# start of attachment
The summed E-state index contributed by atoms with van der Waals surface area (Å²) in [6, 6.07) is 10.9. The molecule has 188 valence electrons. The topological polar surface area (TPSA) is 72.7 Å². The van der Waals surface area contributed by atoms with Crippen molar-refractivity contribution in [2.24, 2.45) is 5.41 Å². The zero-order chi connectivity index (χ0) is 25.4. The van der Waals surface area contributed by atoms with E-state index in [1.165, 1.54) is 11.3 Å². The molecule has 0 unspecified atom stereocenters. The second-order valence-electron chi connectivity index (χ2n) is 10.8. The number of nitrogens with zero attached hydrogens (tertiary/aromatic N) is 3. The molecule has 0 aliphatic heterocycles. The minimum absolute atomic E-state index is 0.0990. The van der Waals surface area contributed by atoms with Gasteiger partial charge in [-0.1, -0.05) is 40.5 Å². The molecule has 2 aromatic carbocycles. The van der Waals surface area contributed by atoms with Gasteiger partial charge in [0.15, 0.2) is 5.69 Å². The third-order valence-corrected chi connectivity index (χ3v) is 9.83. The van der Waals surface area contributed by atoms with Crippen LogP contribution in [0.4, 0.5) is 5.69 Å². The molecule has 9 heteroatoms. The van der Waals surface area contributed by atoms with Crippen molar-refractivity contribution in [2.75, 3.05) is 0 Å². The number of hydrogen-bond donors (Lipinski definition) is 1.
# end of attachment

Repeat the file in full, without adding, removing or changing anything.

The summed E-state index contributed by atoms with van der Waals surface area (Å²) in [6, 6.07) is 10.9. The molecule has 188 valence electrons. The topological polar surface area (TPSA) is 72.7 Å². The van der Waals surface area contributed by atoms with Crippen molar-refractivity contribution in [2.24, 2.45) is 5.41 Å². The zero-order chi connectivity index (χ0) is 25.4. The van der Waals surface area contributed by atoms with E-state index in [1.165, 1.54) is 11.3 Å². The molecule has 0 unspecified atom stereocenters. The second-order valence-electron chi connectivity index (χ2n) is 10.8. The number of nitrogens with zero attached hydrogens (tertiary/aromatic N) is 3. The molecule has 0 aliphatic heterocycles. The minimum absolute atomic E-state index is 0.0990. The van der Waals surface area contributed by atoms with Gasteiger partial charge in [-0.1, -0.05) is 40.5 Å². The molecule has 2 aromatic carbocycles. The van der Waals surface area contributed by atoms with Gasteiger partial charge in [0.15, 0.2) is 5.69 Å². The third-order valence-corrected chi connectivity index (χ3v) is 9.83. The van der Waals surface area contributed by atoms with Crippen LogP contribution in [0.4, 0.5) is 5.69 Å². The molecule has 9 heteroatoms. The van der Waals surface area contributed by atoms with Crippen molar-refractivity contribution in [2.75, 3.05) is 0 Å². The number of hydrogen-bond donors (Lipinski definition) is 1.